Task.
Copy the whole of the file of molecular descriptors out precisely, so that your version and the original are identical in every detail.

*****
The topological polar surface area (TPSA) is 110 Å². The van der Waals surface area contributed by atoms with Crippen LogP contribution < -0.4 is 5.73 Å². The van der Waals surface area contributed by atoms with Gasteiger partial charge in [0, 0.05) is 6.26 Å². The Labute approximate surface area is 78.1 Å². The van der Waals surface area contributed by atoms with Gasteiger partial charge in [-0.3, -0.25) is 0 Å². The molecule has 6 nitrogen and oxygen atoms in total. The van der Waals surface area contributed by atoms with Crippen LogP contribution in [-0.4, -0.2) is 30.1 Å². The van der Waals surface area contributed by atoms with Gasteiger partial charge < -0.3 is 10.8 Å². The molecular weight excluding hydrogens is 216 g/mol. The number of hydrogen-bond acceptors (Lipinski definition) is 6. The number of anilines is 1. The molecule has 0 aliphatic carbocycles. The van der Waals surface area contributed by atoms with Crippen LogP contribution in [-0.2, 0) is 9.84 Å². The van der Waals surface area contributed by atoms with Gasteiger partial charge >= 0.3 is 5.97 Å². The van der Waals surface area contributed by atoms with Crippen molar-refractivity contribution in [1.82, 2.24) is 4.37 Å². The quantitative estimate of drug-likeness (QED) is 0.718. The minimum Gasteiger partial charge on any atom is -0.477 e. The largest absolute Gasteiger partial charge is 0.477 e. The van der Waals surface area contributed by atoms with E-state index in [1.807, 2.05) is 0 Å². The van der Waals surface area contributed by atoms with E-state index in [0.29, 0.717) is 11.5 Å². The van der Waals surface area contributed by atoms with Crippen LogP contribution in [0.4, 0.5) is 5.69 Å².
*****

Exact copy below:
The topological polar surface area (TPSA) is 110 Å². The van der Waals surface area contributed by atoms with Crippen LogP contribution < -0.4 is 5.73 Å². The van der Waals surface area contributed by atoms with Gasteiger partial charge in [0, 0.05) is 6.26 Å². The Labute approximate surface area is 78.1 Å². The van der Waals surface area contributed by atoms with Gasteiger partial charge in [-0.3, -0.25) is 0 Å². The molecule has 6 nitrogen and oxygen atoms in total. The van der Waals surface area contributed by atoms with Crippen LogP contribution in [-0.4, -0.2) is 30.1 Å². The van der Waals surface area contributed by atoms with Gasteiger partial charge < -0.3 is 10.8 Å². The molecular weight excluding hydrogens is 216 g/mol. The number of hydrogen-bond acceptors (Lipinski definition) is 6. The number of anilines is 1. The molecule has 0 aliphatic carbocycles. The van der Waals surface area contributed by atoms with Crippen LogP contribution in [-0.2, 0) is 9.84 Å². The van der Waals surface area contributed by atoms with Gasteiger partial charge >= 0.3 is 5.97 Å². The van der Waals surface area contributed by atoms with Crippen molar-refractivity contribution in [1.82, 2.24) is 4.37 Å². The quantitative estimate of drug-likeness (QED) is 0.718. The minimum Gasteiger partial charge on any atom is -0.477 e. The largest absolute Gasteiger partial charge is 0.477 e. The van der Waals surface area contributed by atoms with E-state index in [1.807, 2.05) is 0 Å². The van der Waals surface area contributed by atoms with E-state index in [0.29, 0.717) is 11.5 Å². The van der Waals surface area contributed by atoms with Crippen LogP contribution in [0.4, 0.5) is 5.69 Å².